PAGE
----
“The lack of resolution in the discussion of whether some Old Testament prophecies (like the temple) are literally or non-literally fulfilled is partly cleared up by proper reflection on the notion of already and not yet ‘eschatology.’ The fulfillment of the final resurrection of saints is a good parallel to the nature of the end-time fulfillment of the temple.
Daniel 12:2, for example, prophesies a resurrection of believers. John 5:25 says, ‘an hour is coming and now is, when the dead shall hear the voice of the Son of God, and those who hear shall live’. The Daniel prophecy begins fulfilment in the first century, but only on a spiritual level. People are raised spiritually but not yet physically. Only a few verses later, however, Jesus refers to the consummate fulfilment physically of the same Daniel prophecy: ‘an hour is coming, in which all who are in the tombs shall hear his voice, and shall come forth; those who did the good deeds, to a resurrection of life, those who committed the evil deeds to a resurrection of judgment’ (John 5:28–29). Both fulfilments are literal. The ‘spiritual’ resurrection is just as ‘literal’ as the physical, since Daniel prophesied the Resurrection of bodies with resurrected spirits The prophecy is not fulfilled all at once, since first the spiritual resurrection occurs, followed later by the physical. Therefore, it is not the nature of fulfillment that has changed, but its timing. That is, the fulfillment of the spiritual and physical resurrections are not spiritualized nor allegorized but merely staggered.
There is another way in which the Old Testament prophecy of the resurrection was fulfilled in a twofold manner: Jesus’ own resurrection was the beginning fulfillment (‘the first fruits’) and the subsequent physical resurrection of all saints at the end of history is the final fulfillment (1 Cor. 15:22–23). In light of both John 5 and 1 Corinthians 15, the predicted resurrection is actually fulfilled in three stages: (1) Christ’s physical resurrection; (2) believers’ spiritual resurrection; (3) believers’ physical resurrection. Just as prophets like Daniel surely did not fully understand the staggered nature of the resurrection, neither did they understand the developmental fulfillment of the temple.
The fulfilment of the temple (and perhaps other kinds of fulfilment) follows a similar staggered realization. That is, Christ rises to become the cornerstone of the temple, and believers are first ‘spiritually’ part of the temple through spiritual resurrection, but later an actual physical part of the temple too at the time of the final physical resurrection (e.g., Rev. 3:12; 21:1–3), when the entire cosmos becomes the temple. The basis for comparing the resurrection with the temple lies in the New Testament’s view of Jesus’ resurrection body as the rebuilding of the new temple, so that in him the temple has also begun physically. Therefore, the beginning form of the temple is not merely spiritual but also physical: it is composed of the spirits of saints with the physically resurrected Christ as its cornerstone.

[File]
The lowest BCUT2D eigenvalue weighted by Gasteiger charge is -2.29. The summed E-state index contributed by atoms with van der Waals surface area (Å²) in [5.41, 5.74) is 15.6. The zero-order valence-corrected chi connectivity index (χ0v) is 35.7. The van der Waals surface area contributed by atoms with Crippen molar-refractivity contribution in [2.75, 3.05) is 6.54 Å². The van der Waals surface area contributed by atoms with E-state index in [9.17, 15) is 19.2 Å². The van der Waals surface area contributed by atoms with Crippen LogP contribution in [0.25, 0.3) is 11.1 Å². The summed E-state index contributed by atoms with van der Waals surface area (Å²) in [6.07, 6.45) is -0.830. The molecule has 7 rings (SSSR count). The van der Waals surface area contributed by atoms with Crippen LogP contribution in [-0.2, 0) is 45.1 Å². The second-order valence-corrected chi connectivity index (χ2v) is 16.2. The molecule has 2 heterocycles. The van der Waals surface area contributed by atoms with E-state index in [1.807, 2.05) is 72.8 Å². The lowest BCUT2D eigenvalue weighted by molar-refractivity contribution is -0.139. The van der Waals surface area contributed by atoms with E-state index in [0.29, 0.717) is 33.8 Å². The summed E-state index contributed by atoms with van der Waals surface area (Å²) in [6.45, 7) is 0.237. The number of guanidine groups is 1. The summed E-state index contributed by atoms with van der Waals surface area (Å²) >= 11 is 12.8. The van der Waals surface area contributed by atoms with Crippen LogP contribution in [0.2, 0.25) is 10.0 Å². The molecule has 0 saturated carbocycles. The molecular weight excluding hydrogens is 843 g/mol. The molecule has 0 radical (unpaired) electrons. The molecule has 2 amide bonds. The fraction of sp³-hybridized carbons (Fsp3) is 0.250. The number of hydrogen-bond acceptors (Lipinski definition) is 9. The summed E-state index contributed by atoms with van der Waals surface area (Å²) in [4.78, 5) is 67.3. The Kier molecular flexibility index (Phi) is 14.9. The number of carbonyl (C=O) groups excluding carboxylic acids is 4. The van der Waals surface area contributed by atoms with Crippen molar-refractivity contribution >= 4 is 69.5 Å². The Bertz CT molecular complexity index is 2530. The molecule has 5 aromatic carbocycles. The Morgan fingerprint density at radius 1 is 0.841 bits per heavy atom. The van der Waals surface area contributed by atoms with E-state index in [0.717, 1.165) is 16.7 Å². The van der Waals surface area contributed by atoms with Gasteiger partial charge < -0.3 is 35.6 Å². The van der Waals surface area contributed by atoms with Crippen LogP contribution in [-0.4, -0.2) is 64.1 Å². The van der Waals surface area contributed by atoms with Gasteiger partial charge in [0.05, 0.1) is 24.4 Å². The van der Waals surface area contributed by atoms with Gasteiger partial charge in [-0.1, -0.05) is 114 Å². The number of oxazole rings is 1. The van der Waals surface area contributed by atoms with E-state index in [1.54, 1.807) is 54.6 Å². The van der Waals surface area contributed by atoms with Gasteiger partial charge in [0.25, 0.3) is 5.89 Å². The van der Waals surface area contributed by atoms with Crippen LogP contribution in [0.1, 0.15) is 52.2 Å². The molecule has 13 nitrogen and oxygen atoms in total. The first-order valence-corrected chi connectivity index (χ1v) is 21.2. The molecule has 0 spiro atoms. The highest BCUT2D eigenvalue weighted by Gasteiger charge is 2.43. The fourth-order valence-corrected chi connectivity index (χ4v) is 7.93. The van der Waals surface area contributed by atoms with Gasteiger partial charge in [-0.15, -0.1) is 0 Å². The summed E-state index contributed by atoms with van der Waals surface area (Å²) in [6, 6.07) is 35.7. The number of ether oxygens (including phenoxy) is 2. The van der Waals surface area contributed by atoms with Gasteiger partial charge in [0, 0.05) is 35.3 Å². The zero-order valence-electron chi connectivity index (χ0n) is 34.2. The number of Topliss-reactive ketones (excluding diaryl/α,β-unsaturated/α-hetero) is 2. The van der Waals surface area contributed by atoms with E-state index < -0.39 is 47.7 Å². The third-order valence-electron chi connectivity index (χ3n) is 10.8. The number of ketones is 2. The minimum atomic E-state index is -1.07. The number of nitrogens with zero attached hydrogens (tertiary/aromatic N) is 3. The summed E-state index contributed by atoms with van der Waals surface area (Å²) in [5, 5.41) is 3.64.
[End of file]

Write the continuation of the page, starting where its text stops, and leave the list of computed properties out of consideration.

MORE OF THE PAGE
We have seen that some prophecies of an end-temple foresee a non-architectural structure, while others are indefinite, merely referring to the establishment of a future temple. These more indefinite prophecies could have been viewed by their original authors and readers to refer to a structure on the order of the prior Solomonic and second temples. Yet these contexts speak of the eschatological temple as being more glorious or greater than the prior ones (e.g., Is. 62:9; Ezek. 40–48; Zech. 6:12–13; 14:16; Hag. 2:1–9).
It is theoretically possible that part of the inaugurated stage of these prophecies involves an actual larger building complex than ever before. If so, that complex, like its Old Testament predecessors, would be symbolic of the cosmos and of the task to extend the essence of the temple and spread God’s glory throughout the earth. This was the original purpose of the original Garden temple and of Israel’s subsequent temples. Unlike its predecessors, Christ and his people associated with this temple would finally accomplish the task and extend the boundaries of God’s holy of holies presence throughout the earth, the culmination of which is pictured in Revelation 21.
Presumably, on such a reading, the beginning architectural form of the end-time temple would fade away once its symbolic task has been accomplished. Whatever precisely happens to it, the whole earth would finally be considered the consummate, eternal temple in which God’s glory is present everywhere.
A better view, however, of these more indeterminate temple prophecies is that they are to be interpreted by the more explicit prophecies predicting an immaterial non-architectural structure. Some prophecies understand that the temple was to extend over all of Jerusalem (Is. 4:5–6; Jer. 3:16–17) or even over all of the land of Israel (Ezek. 37:26–28; similarly, Lev. 26:10–13). …Ezekiel 40-48 is not best interpreted as a prophecy of the building of an architectural temple. We have reached comparable conclusions with respect to Eden as a non-architectural temple (Gen. 2; Ezek. 28:18), as well as the informal, small-scale sanctuaries of the patriarchs and the larger-scale one at Mount Sinai.
Even in these cases, while not explicitly prophetic, we have argued that they contained a pattern in themselves of a temple expansion that was to pervade the world in fulfilment of the mandate of Genesis 1:28. We have seen that mandate was interwoven into many of the more explicitly prophetic texts about the temple,so that they also imply a sanctuary of universal dimensions.
-G. K. Beale, The Temple and the Church’s Mission: A Biblical Theology of the Dwelling Place of God, 2004, 381-383